THE EXPERT OVERSEEING the inquiry into the CervicalCheck controversy has expressed concern about the “fevered atmosphere” surrounding the issue.
Dr Gabriel Scally last night wrote to officials at the Department of Health stating his concern “that the current fevered atmosphere is posing some problems”, documents released this evening show.
“It is apparent to me that some key individuals and organisations are being distracted by the necessity of preparing to appear before committees and answer questions on very specific aspects of this substantial system failure that has led to such genuine concern and heartbreak.
“The correct way forward to analyse a system failure is by detailed and systematic analysis of that failure. To do that to any satisfactory extent I need to be able to be able to gain the full attention and cooperation of the key individuals and their organisations,” Scally wrote.
Meanwhile, Health Minister Simon Harris today received government approval for the drafting of a Bill to establish an independent board for the HSE. The previous board was abolished in 2011.
“The events of the past few weeks have once again made clear, there is an urgent need to restore public confidence in the HSE through a series of actions to strengthen the management, governance and accountability of the organisation. A key component of this is the establishment of a Board for the HSE.
The current HSE structure does not provide an adequate governance arrangement for the HSE, as I outlined to the Sláintecare committee, and as has been reflected in the report…
“I firmly believe that the appointment of a strong Board will help ensure robust governance of the HSE. We will work to have the Bill published as soon as possible. I look forward to working with members of the Oireachtas in bringing the Bill through the Houses this year,” Harris said.
Last night the HSE confirmed that 18 women affected by the controversy have died. The previous figure was 17 women. The organisation said 203 of the 209 women (or their families) whose smear test results could have been incorrect have now been contacted.
The documents released today show that the Department of Health was aware of CervicalCheck’s stance of not informing some women of the outcomes of reviews into their cases.
A memo sent in October 2016 shows that Tony Holohan, the Chief Medical Officer at the Department of Health, was told that legal proceedings had been taken by one of the women affected by the audit.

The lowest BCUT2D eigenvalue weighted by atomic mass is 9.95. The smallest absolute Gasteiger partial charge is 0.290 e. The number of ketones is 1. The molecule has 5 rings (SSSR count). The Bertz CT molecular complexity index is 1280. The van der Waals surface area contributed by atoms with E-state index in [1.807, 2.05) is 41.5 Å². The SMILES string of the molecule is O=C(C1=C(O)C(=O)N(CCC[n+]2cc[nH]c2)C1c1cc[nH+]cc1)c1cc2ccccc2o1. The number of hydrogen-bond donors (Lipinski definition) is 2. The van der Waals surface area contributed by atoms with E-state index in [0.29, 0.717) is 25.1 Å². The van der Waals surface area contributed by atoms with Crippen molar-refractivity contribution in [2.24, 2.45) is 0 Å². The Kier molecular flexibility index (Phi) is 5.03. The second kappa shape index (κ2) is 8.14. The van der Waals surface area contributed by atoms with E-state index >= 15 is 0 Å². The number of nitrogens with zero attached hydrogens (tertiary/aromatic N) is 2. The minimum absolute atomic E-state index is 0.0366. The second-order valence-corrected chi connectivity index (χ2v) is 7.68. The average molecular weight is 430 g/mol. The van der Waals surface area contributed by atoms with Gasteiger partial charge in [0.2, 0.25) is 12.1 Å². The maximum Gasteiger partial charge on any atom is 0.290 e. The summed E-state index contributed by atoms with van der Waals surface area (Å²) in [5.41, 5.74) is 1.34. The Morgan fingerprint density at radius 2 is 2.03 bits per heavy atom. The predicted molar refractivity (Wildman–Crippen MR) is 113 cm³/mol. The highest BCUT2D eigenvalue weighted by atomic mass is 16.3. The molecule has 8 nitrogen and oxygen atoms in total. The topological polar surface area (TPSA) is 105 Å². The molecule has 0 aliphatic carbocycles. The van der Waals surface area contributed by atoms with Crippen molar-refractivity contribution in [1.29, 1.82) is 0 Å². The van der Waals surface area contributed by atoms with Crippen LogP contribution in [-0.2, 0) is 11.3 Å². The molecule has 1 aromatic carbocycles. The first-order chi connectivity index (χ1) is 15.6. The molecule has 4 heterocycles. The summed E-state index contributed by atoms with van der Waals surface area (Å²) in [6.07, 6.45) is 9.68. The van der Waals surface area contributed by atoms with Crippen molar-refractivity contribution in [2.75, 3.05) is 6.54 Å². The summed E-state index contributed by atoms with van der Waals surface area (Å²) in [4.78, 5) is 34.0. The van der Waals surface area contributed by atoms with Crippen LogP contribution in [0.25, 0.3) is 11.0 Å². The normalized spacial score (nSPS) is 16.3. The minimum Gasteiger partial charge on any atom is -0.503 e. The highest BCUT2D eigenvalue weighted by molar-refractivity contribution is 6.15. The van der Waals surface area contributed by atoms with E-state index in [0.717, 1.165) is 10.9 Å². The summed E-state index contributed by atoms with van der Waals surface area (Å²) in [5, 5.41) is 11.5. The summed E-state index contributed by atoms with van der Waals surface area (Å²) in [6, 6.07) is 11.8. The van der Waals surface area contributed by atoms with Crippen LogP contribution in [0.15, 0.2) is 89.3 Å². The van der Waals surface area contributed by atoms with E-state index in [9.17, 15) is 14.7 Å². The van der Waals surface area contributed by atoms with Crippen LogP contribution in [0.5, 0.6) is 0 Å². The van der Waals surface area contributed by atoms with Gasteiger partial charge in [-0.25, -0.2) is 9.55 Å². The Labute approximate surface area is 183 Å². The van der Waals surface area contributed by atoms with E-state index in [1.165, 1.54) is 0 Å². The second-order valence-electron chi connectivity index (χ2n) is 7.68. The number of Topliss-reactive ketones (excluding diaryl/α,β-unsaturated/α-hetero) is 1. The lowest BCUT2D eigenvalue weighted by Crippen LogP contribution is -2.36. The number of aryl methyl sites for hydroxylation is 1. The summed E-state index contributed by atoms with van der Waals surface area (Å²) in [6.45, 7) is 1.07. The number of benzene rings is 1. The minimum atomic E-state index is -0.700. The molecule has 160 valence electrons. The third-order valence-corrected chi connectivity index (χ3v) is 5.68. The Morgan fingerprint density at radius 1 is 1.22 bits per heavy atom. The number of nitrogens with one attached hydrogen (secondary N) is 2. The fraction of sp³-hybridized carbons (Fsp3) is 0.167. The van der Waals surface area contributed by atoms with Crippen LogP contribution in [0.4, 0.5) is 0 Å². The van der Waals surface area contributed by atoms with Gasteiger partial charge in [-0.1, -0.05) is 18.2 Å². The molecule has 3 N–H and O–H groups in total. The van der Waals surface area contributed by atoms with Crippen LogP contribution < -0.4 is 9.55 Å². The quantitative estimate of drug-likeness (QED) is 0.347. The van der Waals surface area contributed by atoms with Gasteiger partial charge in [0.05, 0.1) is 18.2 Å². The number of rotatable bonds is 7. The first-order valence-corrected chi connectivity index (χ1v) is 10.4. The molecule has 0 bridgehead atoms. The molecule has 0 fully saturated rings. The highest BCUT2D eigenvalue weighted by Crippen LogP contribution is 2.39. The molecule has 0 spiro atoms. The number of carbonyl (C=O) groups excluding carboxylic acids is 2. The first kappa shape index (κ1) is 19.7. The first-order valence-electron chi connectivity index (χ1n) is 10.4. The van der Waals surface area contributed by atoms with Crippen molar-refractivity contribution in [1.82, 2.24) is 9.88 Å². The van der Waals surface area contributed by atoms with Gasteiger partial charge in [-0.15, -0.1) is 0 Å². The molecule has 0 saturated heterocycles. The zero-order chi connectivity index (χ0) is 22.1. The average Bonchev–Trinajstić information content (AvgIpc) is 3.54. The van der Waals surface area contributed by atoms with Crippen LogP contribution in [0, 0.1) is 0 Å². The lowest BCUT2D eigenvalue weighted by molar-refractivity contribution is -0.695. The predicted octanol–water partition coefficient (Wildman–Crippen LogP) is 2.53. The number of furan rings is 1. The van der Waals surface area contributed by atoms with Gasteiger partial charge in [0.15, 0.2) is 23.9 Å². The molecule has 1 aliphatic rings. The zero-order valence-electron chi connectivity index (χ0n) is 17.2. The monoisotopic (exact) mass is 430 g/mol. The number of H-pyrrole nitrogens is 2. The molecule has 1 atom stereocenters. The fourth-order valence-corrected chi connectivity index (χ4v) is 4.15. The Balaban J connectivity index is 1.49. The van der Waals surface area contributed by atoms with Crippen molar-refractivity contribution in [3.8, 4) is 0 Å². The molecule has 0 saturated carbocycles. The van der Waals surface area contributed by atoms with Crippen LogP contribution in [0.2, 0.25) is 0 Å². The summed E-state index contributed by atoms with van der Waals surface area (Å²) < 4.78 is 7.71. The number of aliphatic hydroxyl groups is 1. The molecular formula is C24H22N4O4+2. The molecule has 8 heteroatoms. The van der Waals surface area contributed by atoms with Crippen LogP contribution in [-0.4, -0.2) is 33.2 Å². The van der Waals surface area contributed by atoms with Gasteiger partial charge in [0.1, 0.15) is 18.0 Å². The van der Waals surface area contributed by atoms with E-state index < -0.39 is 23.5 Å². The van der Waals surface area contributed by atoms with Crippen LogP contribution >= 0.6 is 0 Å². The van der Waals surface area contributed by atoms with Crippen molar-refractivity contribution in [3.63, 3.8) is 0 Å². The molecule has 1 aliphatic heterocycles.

The documents show that clinicians were told to use their judgement in “selected cases where it is clear that discussion of the outcomes of the review could do more harm than good”.
Memos released to the Public Accounts Committee (PAC) last week showed that HSE management was warned in 2016 that there could be negative media coverage an audit into CervicalCheck, the national cervical cancer screening programme.
A briefing note from July 2016 said “all international screening programmes will have encountered a media headline that ‘screening did not diagnose my cancer’”. It said that the CervicalCheck programme was prepared for such media coverage.
The CervicalCheck scandal came into the public eye last month when Vicky Phelan, whose cervical cancer is now terminal, settled a High Court action against the HSE and Clinical Pathology Laboratories (CPL) for €2.5 million over incorrect smear test results from 2011.
Public Accounts Committee
At a special meeting in Leinster House at 5pm tomorrow, the PAC will hear evidence from Vicky Phelan and Stephen Teap, whose wife was one of the 18 women who have died.
Sean Fleming, chair of the PAC, said it is important that the committees hears directly from victims.
The understandable anxiety that the issues first exposed last month by Vicky Phelan has now turned to public anger and that is why we need answers and accountability now as we cannot wait for a commission of inquiry that may take a considerable time to conclude its work: All our work will be available to Dr Scally and to the inquiry.
“We need answers as to the state of knowledge of this issue at the senior levels in the Department and the HSE. The public officials will also get an opportunity to highlight the need for the continuation of the screening programme.
“They will also get an opportunity to report progress on the changes that have been implemented to inform all those women and the families of those women who have died about the outcome of the cervical screening audit,” Fleming said.
More than 16,500 calls have been answered by the HSE’s CervicalCheck freephone helpline since 28 April.
If you’re concerned about the results of your smear test, you can contact the helpline as follows:
- From Ireland: 1800 45 45 55
- From outside Ireland: +353 21 4217612